• Garnishes: Lemon zest, lemon twists or wedges, confectioners sugar, mint (optional)
  1. Chill cream, beaters, and bowl (this is particularly important if your kitchen is hot)
  2. Whip cream to firm peaks (between soft and stiff)
  3. Using a spatula, gently fold the lemon curd into the cream. Don't go too crazy - you don't want to push your cream into butter territory. Plus, a few streaks are quite pretty
  4. If you decide to pile the cream on top of your cake, any one (or several) of the garnishes listed above are lovely
Note 1: Some recipes call for adding a tablespoon or two or confectioners sugar to the cream. However, I found that the lemon curd provided more than enough sweetness.

Note 2: I know this goes without saying, but this does not keep well. Make it just before serving.

Tuesday, April 5, 2011

Philip Appleman's "Cramming for Finals"

Although it hardly feels like it, finals are just around the corner (just over a month to go in the case of my students). As an English major and theatre history minor, preparing for finals meant rereading pages and pages of notes, annotating and highlighting text to try to memorize for in-class essays, and repeating ad nauseam notes on books and authors. I also recall long nights in the student union, sitting with my friends as we tried the divide and conquer method with the 20 Shakespearean plays we were going to be tested on for one final.

While these memories probably don't sound very fun, they weren't that bad. Just as "there are no atheists in a foxhole," the people involved in a cramming session become, at least for the moment, incredibly good friends. About three hours in, we would all get loopy, and all of the authors and their works started running together.

"Cramming for Finals" perfectly captures this giddy mix of euphoria, desperation, and confusion that often comes with an end of the semester study session.

"Cramming for Finals"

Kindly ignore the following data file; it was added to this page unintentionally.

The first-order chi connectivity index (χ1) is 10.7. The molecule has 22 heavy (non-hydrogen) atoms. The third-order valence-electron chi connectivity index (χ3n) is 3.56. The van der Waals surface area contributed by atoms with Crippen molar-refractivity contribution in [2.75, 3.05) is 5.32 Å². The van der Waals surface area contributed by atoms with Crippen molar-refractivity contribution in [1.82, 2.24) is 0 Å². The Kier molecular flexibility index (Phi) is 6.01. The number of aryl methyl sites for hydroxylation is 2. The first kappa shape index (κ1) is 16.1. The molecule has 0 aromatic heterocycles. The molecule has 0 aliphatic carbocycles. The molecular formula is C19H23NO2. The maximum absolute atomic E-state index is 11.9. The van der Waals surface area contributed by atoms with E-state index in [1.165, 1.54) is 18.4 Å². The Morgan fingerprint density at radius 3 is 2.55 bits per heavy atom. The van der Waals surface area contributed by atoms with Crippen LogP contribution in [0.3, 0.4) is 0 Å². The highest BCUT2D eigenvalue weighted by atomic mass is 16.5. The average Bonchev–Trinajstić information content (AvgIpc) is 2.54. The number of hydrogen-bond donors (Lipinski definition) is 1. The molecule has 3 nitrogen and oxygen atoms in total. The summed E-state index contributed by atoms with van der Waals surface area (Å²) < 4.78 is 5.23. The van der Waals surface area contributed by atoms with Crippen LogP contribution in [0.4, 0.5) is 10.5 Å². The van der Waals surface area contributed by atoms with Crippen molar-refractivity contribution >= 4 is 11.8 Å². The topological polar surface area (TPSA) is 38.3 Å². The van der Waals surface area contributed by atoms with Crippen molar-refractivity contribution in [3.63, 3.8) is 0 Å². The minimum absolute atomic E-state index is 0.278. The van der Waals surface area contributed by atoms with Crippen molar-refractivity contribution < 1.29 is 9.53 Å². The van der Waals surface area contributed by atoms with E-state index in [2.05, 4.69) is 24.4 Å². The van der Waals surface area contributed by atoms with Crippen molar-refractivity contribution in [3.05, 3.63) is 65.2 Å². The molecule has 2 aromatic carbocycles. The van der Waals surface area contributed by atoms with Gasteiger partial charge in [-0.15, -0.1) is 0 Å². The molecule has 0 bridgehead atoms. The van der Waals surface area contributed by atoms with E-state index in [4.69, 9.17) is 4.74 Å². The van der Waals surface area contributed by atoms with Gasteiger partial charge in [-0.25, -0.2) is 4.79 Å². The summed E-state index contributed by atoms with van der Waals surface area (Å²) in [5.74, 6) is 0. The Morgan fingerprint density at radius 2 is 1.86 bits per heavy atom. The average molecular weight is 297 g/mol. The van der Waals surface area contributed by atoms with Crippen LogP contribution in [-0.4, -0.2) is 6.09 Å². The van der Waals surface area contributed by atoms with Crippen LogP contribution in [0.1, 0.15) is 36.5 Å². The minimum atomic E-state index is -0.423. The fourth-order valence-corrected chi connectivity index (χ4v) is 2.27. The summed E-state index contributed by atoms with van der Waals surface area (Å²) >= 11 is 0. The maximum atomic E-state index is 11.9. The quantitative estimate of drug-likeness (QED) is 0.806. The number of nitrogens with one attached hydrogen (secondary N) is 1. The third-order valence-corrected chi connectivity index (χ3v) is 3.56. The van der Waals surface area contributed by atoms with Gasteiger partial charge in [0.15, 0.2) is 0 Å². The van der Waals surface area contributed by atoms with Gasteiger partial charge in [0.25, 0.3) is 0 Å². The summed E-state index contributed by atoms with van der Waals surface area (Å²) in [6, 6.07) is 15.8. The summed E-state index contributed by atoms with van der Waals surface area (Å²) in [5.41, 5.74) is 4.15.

by Philip Appleman

End of term, will a six-pack do us
while we speed-read Upton Sinclair Lewis?
So far behind, can we possibly ever
catch up on E. A. Robinson Jeffers?
Who said it was going to be multiple choice
on the later work of O. Henry James Joyce?
What's the plot of The Rise of Silas Marner? Who
remembers the Swiss Family Robinson Cru-
soe? Midnight—late. One A.M.—tardy.
Was Laurence Sterne? Was Thomas Hardy?
And hey—was John Gay?
Oh, let's take a break and all get mellow,
take our chances on Henry Wordsworth Longfellow,
and maybe later give a lick and a promise
to the earlier lyrics of Bob Dylan Thomas.

As a self-professed English nerd (or maybe I'm a geek), I love the puns and the mixed-up author names. Yes, this is the sort of thing that makes me happy.

Sunday, April 3, 2011

Book Review Roundup: "Sweet Valley Confidential"

Francine Pascal's Sweet Valley Confidential landed in stores on Tuesday, and the world finally got to find out what happened to the most annoyingly perfect twins in the most annoyingly perfect place on earth. Of course, the twins in question are Jessica and Elizabeth Wakefield, and the place is Sweet Valley, a part of California that (if the original series was to be believed) seemed like a strange hybrid of heaven, Lake Wobegon, Peyton Place, and a teen horror flick.